“I say violence is necessary. Violence is a part of America’s culture. It is as American as cherry pie. Americans taught the black people to be violent. We will use that violence to rid ourselves of oppression if necessary. We will be free, by any means necessary.”

Ironically, at the time, Brown was Director of the Student Nonviolent Coordinating Committee (SNCC).

His fiery remarks at the July 27 press conference were, in part, a reaction to an announcement President Lyndon Johnson made that day.

Johnson announced that he was creating a special government commission formally titled “The National Advisory Commission on Civil Disorders.” It later came to be popularly known as The Kerner Commission, after its chair, Governor Otto Kerner of Illinois.

Johnson asked the 11-member Commission to determine the causes of the violent race riots that had swept through major American cities during the past few years, most recently in Newark and Detroit, and to recommend ways to stop such riots from happening in the future.

Brown decided to respond to this news by holding a press conference at SNCC’s Washington headquarters.

He scoffed at the idea that the causes of the riots were a mystery. “Rebellions are caused by conditions,” he said.

Then he made his famous comments about violence being necessary and as American as cherry pie and topped that off by adding: “If you give me a gun and tell me to shoot my enemy, I might just shoot Lady Bird.” (Referring to President Johnson’s wife, Claudia, whose popular nickname was “Lady Bird.”)
Brown went on to call President Johnson a “white honky cracker” and “a mad wild dog” and said that if America’s cities didn’t “come around” they “should be burned down.”

None of his comments that day gained the lasting notoriety of his cherry pie aphorism.

It’s not clear why he chose cherry pie instead of apple pie. But in his controversial 1969 autobiography Die Nigger Die!, Brown helped popularize his version of the saying by using it in the pithier form that’s often mistakenly attributed to his July 27, 1967 speech.

In the book, Brown wrote (using a lower case “a” for America, to show his disdain):

     “This country was born on violence. Violence is as american as cherry pie. Black people have always been violent, but our violence has always been directed toward each other. If nonviolence is to be practiced, then it should be practiced in our community and end there. Violence is a necessary part of revolutionary struggle.”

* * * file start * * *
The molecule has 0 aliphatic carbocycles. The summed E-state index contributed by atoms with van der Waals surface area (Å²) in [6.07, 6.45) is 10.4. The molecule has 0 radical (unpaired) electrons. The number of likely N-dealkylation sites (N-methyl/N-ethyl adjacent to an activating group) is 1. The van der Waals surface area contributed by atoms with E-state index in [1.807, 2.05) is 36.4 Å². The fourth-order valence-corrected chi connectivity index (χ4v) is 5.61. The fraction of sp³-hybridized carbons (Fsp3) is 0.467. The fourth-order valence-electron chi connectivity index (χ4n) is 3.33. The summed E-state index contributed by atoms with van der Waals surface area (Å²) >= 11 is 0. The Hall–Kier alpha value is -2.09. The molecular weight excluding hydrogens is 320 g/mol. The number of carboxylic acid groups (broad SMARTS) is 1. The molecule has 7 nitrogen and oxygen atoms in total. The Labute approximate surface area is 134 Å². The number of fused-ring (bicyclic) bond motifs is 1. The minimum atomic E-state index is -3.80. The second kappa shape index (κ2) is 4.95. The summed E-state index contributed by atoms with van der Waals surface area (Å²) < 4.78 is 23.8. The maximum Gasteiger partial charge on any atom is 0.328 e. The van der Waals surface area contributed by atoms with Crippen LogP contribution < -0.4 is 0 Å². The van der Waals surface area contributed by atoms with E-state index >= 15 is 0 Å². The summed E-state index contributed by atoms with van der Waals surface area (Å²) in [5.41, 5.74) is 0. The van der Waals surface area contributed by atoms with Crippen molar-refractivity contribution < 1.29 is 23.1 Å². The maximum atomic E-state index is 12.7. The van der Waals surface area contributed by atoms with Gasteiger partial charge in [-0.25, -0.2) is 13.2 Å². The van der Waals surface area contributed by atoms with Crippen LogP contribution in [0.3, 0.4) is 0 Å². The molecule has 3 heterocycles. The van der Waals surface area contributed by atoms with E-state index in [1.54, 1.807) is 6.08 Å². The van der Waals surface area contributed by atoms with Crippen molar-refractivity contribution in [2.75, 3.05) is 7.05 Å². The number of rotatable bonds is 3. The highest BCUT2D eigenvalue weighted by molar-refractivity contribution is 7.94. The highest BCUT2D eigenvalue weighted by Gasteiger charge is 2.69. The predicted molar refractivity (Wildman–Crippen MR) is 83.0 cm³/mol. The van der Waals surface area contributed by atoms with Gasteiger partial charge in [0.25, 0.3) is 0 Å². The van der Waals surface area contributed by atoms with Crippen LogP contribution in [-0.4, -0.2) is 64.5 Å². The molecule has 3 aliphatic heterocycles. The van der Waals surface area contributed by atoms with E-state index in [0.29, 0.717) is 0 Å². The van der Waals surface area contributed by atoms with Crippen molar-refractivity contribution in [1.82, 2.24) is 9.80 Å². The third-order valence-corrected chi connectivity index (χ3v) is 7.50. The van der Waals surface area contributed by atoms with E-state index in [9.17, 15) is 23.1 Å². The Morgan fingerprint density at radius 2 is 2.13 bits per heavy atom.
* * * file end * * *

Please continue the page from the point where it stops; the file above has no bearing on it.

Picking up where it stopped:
As I write this, the President of the United States is a black man who is serving his second term in office.

H. Rap Brown (who changed his name to Jamil Abdullah Al-Amin while in prison for armed robbery in the 1970s) is now serving a life sentence in prison for murder.

He was convicted of killing African-American police officer Ricky Kinchen in 2000, during a shootout in Georgia that occurred when Kinchen tried to serve a warrant on him.

On July 19, 2013, President Barack Obama held a press conference at the White House to express his views on a Florida jury’s recent decision to acquit George Zimmerman of murder for shooting and killing the young black teenager Trayvon Martin.

The President acknowledged that race relations in America are better than they were when he was Trayvon’s age.

But he noted that racism in America clearly has not been eliminated.

More recent events in Ferguson, Missouri and elsewhere have seemed to give further credence to that view.

And, the continuing occurrence of gun-related homicides in the United states, affecting people of all races, seem to validate the view that violence is indeed still as American as cherry — or apple — pie.

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July 07, 2015

The day Leo Durocher said “Nice guys finish last.” (Or something like that.)

The famous sports quote “Nice guys finish last” has long been attributed to legendary baseball player and manager Leo Durocher. But for decades there has been a debate about whether he actually said it.